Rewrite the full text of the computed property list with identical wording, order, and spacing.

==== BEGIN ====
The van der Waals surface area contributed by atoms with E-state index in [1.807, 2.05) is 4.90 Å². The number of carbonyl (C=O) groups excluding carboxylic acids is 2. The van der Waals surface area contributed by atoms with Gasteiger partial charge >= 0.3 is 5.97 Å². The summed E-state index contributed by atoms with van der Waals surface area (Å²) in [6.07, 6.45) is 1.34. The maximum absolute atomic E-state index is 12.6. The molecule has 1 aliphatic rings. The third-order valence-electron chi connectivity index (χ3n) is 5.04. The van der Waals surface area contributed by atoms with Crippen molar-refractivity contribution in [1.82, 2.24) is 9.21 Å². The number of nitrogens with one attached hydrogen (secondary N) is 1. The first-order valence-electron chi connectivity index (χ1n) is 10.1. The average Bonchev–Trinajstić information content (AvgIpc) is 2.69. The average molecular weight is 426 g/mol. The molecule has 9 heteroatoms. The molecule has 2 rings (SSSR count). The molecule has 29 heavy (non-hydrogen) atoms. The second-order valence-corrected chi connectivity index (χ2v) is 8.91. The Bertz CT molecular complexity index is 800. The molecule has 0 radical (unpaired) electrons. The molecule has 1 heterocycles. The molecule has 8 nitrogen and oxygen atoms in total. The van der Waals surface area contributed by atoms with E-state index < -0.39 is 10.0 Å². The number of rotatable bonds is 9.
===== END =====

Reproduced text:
The van der Waals surface area contributed by atoms with E-state index in [1.807, 2.05) is 4.90 Å². The number of carbonyl (C=O) groups excluding carboxylic acids is 2. The van der Waals surface area contributed by atoms with Gasteiger partial charge >= 0.3 is 5.97 Å². The summed E-state index contributed by atoms with van der Waals surface area (Å²) in [6.07, 6.45) is 1.34. The maximum absolute atomic E-state index is 12.6. The molecule has 1 aliphatic rings. The third-order valence-electron chi connectivity index (χ3n) is 5.04. The van der Waals surface area contributed by atoms with Crippen molar-refractivity contribution in [1.82, 2.24) is 9.21 Å². The number of nitrogens with one attached hydrogen (secondary N) is 1. The first-order valence-electron chi connectivity index (χ1n) is 10.1. The average Bonchev–Trinajstić information content (AvgIpc) is 2.69. The average molecular weight is 426 g/mol. The molecule has 9 heteroatoms. The molecule has 2 rings (SSSR count). The molecule has 29 heavy (non-hydrogen) atoms. The second-order valence-corrected chi connectivity index (χ2v) is 8.91. The Bertz CT molecular complexity index is 800. The molecule has 0 radical (unpaired) electrons. The molecule has 1 heterocycles. The molecule has 8 nitrogen and oxygen atoms in total. The van der Waals surface area contributed by atoms with E-state index < -0.39 is 10.0 Å². The number of rotatable bonds is 9.